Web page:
LitLink

This is a course blog for the members of EH236 at the University of South Alabama, Spring 2006.

Monday, March 27, 2006

The significance of Kurtz

In Josef Conrad's "The Heart of Darkness" we are presented with an ironic tale of one man's journey into the interior of Africa and the corruption he discovers there.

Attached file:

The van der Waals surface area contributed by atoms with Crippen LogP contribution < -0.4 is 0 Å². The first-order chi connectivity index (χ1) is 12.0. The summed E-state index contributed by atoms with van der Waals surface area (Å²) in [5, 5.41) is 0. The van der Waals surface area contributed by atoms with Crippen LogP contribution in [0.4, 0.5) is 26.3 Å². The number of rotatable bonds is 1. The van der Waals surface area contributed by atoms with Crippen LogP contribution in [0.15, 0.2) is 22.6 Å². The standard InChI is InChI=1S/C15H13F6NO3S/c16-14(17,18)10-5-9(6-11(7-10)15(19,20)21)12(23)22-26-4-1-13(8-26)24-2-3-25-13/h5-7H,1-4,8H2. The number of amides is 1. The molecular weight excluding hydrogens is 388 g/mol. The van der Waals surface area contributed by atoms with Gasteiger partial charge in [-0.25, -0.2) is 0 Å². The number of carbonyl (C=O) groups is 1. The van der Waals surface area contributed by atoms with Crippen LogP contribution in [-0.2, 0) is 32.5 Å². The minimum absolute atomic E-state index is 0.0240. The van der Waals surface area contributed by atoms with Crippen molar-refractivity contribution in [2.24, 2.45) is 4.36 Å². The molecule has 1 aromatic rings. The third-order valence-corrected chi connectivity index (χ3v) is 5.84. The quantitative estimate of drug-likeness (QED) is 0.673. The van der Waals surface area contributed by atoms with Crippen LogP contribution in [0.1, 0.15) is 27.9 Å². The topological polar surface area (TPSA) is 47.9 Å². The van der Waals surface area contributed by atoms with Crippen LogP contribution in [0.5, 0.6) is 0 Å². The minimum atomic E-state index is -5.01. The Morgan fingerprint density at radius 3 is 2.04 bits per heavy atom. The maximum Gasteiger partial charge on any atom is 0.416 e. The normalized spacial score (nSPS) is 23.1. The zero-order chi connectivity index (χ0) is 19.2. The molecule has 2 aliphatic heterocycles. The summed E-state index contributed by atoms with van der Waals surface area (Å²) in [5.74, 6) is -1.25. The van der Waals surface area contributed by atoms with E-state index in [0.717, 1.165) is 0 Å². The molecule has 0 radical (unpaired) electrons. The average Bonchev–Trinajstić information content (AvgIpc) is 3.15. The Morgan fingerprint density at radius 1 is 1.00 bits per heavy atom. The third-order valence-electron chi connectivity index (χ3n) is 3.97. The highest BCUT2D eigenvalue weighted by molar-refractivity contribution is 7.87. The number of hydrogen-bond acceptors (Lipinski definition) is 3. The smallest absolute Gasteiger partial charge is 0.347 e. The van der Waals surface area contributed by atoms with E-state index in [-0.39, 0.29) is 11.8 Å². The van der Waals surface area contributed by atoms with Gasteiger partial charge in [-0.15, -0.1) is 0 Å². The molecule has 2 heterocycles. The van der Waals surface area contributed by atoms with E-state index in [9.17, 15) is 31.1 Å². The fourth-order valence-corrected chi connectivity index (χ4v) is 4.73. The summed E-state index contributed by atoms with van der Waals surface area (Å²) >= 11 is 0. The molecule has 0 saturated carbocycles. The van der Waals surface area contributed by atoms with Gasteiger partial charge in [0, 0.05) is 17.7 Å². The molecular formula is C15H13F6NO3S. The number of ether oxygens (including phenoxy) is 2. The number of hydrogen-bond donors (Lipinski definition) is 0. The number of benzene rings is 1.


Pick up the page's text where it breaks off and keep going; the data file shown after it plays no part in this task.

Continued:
Our central character Marlow is an experienced seaman with a driving force of intrepidness rather than just a man seeking profit. We are told the story by one of Marlow's fellow seaman as it was told to him by Marlow as they waited on the tide in the Thames river. This is were we receive our first hint of irony in the way Marlow describes the western habit of robbing natives of different lands and cultures of their freedom and resources under the guise of enlightenment. As Marlow continues the yarn he uses vivid imagery to convey the feeling of death and corruption at the operation's head quarters in London. This foreshadowing is central to the idea of the story. When Marlow arrives in Africa he notices first the absurdity and cruelty as he watches a French ship firing cannons into the continent supposedly at the "enemies" which are the natives. These kind of incidences occur often as he describes the cruelty with which the Africans are treated. The chain-gang, the grove of death and etc. are all examples by which this message of contradiction and cruelty are conveyed to the reader. Marlow is intrigued by a man named Kurtz who resides in the interior and is referred to as the companies top collection agent of ivory. There are many mixed emotions about Kurtz, some men fear him, some are jealous of him,and yet others admire him. Yet no-one can deny his effectiveness at acquiring ivory and this leads Marlow to believe him to be a truly remarkable man. As the story continues we realize that the steamboat "rescue" of Kurtz was sabotaged and as Marlow waits on his steamer to be repaired he describes the management and their attitudes and his disdain for both. When Marlow finally reaches Kurtz the realization of the story all comes together. Kurtz represents the west or Europe and its presence in Africa. In an attempt to set an example Kurtz has become the embodiment of colonization and all the ills that come along with it. His heart has become so dark from the corruption, murder, theft, and terrible mistreatment of the natives. These are the effects of the "big squeeze" our author refers to when describing colonization and all the ills that come along with it. In the story Kurtz represents all the things that were admired by western civilization: Intrepidness, Boldness, Conviction, Eloquence, Tenacity. All of these attributes were corrupted and Kurtz became a brutal monster or a manifestation of all the ills caused by this false enlightenment which was not driven by ideals only pure greed or the heart of darkness. Kurtz represented what the colonizers had all become, just glorified plunderers and pirates. These were the effects on a mans soul when it is driven by such a contradiction as this false enlightenment.

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